Abnormally cold weather hits businesses that rely on outdoor space, delaying return to normal – Chicago Tribune
Chicago’s recent cold snap, with temperatures hovering in the 30s and 40s, has been a real pain for Greg Fischer, owner of the Wild Blossom Meadery & Winery in the south of the city.
His business, which relies in part on his outdoor social space for customers tasting his wine and mead, saw far fewer customers in early spring. And the bees he brought in from Florida to raise are struggling to adapt to low temperatures.
“I’m losing a few hives and their queens are looking at me like ‘Where did you take us from? Fischer joked. “We’re not going to go bankrupt, but it definitely jeopardizes my expansion plans,” Fischer told the Tribune on another cold, overcast day. “That’s a pretty big kick in the pants post COVID.”
Fischer, other outdoor business owners and those who rely on the fans who flock to Chicago’s two baseball fields have had a rough start to the spring. But many are confident warmer weather expected to move through the region later this week could save things as Chicago and the rest of the country pursue a return to normalcy after the two-year pandemic.
Despite continued unseasonably cold weather earlier this week, the National Weather Service predicted temperatures would hit the 60s on Thursday and near 80 degrees on Saturday.
The gloomy weather well below seasonal norms also slowed activity along the city’s Riverwalk. Ariella Gibson, marketing and communications manager for the Chicago Loop Alliance, said Monday that most Riverwalk establishments were closed due to colder temperatures.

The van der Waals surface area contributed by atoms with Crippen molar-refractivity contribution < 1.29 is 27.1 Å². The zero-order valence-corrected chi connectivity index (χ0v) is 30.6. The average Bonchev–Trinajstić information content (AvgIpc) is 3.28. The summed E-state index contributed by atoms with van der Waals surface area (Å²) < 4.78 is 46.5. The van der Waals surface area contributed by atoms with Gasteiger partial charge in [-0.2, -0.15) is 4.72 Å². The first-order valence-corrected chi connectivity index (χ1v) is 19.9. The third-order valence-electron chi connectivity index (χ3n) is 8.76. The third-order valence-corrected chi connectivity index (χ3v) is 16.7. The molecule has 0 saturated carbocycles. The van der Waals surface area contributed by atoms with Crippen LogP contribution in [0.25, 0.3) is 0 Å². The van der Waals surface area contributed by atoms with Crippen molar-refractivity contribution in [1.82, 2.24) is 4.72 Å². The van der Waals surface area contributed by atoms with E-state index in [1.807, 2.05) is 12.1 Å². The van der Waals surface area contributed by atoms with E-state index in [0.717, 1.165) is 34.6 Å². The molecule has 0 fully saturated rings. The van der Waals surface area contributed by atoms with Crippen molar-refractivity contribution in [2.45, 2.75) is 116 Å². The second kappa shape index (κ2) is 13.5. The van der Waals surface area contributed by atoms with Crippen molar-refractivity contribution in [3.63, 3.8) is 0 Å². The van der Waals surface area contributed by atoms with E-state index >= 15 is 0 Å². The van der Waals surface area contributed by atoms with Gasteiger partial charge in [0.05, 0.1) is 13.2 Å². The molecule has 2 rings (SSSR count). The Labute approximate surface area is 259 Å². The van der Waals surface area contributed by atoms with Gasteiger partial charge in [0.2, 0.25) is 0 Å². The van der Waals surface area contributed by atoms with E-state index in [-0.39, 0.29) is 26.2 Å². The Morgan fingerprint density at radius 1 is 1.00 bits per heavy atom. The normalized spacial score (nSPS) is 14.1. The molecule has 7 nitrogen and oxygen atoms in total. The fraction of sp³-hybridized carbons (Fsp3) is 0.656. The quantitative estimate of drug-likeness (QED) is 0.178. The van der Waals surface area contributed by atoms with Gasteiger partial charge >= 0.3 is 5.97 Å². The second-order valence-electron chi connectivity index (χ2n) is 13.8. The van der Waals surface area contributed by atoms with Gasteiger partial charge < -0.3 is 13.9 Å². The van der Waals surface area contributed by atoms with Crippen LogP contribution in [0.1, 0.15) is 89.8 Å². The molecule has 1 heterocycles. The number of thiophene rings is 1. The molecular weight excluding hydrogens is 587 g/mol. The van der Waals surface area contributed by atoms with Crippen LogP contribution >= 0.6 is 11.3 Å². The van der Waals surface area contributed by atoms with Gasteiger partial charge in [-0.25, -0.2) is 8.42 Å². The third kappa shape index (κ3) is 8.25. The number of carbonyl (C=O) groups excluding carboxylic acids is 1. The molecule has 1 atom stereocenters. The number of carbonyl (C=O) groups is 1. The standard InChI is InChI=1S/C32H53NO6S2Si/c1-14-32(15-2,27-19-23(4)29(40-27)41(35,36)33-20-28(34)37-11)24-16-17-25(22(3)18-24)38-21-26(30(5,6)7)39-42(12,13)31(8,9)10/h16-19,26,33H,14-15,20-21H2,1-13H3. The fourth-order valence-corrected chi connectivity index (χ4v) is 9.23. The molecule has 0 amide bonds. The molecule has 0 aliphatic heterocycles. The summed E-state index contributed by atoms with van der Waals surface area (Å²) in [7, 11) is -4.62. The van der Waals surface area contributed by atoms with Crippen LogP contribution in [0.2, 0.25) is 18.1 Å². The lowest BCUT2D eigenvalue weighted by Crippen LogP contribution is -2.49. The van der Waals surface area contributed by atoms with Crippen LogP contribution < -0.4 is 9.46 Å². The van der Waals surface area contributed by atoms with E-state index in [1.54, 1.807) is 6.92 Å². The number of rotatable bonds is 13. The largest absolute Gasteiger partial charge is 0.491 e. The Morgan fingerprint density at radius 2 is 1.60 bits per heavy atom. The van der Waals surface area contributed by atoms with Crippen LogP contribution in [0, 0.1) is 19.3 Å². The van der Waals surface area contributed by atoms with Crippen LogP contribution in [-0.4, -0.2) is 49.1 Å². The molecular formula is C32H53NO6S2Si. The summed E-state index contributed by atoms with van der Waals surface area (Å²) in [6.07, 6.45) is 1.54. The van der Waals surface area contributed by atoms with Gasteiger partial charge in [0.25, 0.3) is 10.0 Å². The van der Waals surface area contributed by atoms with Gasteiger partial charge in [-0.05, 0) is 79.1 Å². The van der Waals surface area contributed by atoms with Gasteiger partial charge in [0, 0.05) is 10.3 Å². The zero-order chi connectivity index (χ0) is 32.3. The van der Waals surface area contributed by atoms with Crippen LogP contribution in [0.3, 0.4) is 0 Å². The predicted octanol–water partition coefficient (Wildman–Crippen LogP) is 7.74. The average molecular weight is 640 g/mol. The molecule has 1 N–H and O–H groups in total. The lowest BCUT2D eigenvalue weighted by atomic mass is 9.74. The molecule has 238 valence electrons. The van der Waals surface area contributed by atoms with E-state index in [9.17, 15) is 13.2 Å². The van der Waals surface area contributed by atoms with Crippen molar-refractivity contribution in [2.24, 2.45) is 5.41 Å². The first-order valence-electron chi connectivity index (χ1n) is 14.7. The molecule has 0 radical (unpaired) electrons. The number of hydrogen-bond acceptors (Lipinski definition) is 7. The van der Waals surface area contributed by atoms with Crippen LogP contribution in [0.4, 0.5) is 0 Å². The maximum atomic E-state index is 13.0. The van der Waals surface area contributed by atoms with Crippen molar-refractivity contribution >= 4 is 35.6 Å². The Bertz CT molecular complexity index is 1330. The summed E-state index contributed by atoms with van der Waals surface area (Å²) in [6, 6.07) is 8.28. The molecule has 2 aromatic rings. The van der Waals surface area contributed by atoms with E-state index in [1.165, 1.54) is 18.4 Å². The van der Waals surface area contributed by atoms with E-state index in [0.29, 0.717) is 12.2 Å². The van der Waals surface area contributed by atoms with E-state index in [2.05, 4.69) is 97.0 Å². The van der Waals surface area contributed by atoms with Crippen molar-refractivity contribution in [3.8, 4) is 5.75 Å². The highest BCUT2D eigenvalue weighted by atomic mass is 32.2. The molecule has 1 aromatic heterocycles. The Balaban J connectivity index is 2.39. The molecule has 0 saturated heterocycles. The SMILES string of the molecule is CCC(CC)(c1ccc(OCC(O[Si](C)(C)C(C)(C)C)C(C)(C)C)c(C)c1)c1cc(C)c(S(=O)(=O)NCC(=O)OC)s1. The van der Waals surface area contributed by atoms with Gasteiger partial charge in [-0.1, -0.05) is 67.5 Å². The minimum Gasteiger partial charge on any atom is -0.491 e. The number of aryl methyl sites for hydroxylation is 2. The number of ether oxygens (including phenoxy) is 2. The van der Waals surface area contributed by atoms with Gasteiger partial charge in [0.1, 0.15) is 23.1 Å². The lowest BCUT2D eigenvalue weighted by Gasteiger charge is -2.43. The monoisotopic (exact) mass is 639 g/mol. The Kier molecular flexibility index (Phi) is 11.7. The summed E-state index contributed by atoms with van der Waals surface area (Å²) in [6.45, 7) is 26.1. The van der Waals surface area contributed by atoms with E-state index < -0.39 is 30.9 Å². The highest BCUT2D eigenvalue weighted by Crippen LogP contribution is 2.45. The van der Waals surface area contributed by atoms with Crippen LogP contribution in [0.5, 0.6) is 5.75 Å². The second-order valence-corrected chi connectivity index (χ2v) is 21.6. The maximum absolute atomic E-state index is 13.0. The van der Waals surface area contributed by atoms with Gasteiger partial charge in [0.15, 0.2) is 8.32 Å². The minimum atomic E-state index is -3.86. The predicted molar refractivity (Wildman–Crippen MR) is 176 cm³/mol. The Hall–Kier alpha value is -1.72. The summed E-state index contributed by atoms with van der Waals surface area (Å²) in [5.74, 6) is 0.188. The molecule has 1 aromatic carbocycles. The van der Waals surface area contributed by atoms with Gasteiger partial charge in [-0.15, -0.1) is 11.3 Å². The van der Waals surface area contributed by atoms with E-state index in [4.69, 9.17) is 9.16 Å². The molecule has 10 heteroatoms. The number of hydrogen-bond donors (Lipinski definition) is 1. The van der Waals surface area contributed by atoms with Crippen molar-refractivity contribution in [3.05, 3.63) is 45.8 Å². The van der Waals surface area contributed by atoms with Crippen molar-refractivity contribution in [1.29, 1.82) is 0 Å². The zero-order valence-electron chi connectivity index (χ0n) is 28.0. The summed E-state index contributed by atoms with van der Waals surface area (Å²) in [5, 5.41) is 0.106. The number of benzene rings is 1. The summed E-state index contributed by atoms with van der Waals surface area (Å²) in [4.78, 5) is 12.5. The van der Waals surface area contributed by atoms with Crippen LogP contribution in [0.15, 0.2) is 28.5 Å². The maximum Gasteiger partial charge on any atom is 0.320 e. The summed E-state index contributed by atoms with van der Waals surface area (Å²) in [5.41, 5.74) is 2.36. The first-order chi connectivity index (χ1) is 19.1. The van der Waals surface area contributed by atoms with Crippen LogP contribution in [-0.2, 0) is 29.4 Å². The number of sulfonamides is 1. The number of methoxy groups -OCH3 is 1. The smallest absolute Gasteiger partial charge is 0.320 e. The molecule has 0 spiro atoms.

Tracie Irvine, director of marketing and events for The Northman Beer & Cider Garden, said the beer garden’s planned opening last Friday was delayed due to weather. The Northman will attempt to reopen on Thursday, when temperatures are expected to peak in the mid-60s.
“Nobody wants to sit outside in the rain, in the cold, you know. Beer and cider or not,” Irvine said.
Last year, The Northman was able to open in early April. Construction on the Riverwalk was one factor in this year’s delay, but Irvine said she doesn’t think the restaurant could have opened anyway because of the cold, rainy weather.
“I think it’s frustrating for everyone, but that’s the nature of being outdoors. It’s just something we have to put up with with the beatings,” she said.
Freddy Fagenholz, general manager of legendary Cubs bar, Murphy’s Bleachers in Wrigleyville, had a similar sentiment, saying the cooler weather had undoubtedly reduced the use of his large outdoor patio popular on hot game days. The first night game of the season at Wrigley Field was due Monday night, with temperatures at or just below 40.
But Fagenholz said the start of the baseball season is often too cold for large crowds and that’s an expected work hazard. “It’s April, when it’s supposed to rain… and snow. It’s Chicago weather, so you take the good with the bad,” he said.
“Unfortunately it’s not in our hands. The crowds aren’t that big right now so I don’t think it makes that much of a difference. We’d like to have 65-70 degree weather right now, but it’s not,” Fagenholz said. “Weather affects (business), of course, but we still have seats inside and people can go inside, so we make the most of it.”
Beat Kitchen on the Riverwalk opened last Friday, owner Robert Gomez said, and business has been better than expected given the weather. Friday was the first day it was allowed to open by the city, Gomez said, and he thinks he would have regretted trying to open earlier.
“It’s been a miserable spring in Chicago,” Gomez said.